The Water Doctor’s Daughters is available through major UK bookstores and on-line sites world-wide.  It is also available as an ebook.

WDDBookCover

IF YOU WOULD LIKE TO READ AN ARTICLE  ABOUT CHARLES DICKENS AND THE MARSDEN CASE, PLEASE CLICK HERE.

8 Comments
  1. I noticed that Editor Des got in one of the frames yet again. That boy’s such an exhibitionist!

    • Pauline

      Yes, I was most annoyed. Dr Bob said he could Photoshop him out but I was in a bit of a hurry. At least the wretched waifs weren’t in the shot!

  2. Hi Pauline. I’ve only been to Dawlish a couple of times and haven’t seen the church. I will make a point of going back there now.

    • Pauline

      It’s a few minutes walk from the centre of town, which is probably why you missed it. The staff at the Tourist Office will give you a free street map.x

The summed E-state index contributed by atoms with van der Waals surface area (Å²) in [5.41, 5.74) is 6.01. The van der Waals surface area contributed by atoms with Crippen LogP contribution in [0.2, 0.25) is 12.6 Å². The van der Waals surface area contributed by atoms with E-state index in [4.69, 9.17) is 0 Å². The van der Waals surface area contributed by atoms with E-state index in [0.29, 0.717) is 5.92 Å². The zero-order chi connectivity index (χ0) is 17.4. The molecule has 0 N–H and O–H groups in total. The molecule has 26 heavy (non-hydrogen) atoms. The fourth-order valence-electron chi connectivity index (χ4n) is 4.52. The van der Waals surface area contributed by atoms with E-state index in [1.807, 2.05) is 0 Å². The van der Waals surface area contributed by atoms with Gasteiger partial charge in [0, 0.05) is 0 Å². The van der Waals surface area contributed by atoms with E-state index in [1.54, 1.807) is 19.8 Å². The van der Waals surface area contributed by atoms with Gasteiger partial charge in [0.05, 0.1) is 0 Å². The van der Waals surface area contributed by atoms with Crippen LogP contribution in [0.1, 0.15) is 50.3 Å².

3. Pauline, I have enjoyed reading your post over the last few months. I am anxious to read The Water Doctor’s Daughter but it has not yet been released here in the States – at least I have not been able to find it yet. Hope you and Rob are happy and well.

    • Hello Gail,

      Glad you are enjoying my little stories. The book is to be released in Australia in May, but I’m not sure about the US. Will probably be on Amazon US shortly.

      Meanwhile it’s available at http://www.bookdepository.co.uk , which includes free postage worldwide.

      Rob and I are are having a very busy but exciting time here in England. Was so lovely to see Caroline and Bill at the launch..all the way from Wales! We hope to catch up with them again soon in Marlow. Are you planning any more trips over here??

  4. Oooooo, it looks lovely! 🙂

    xx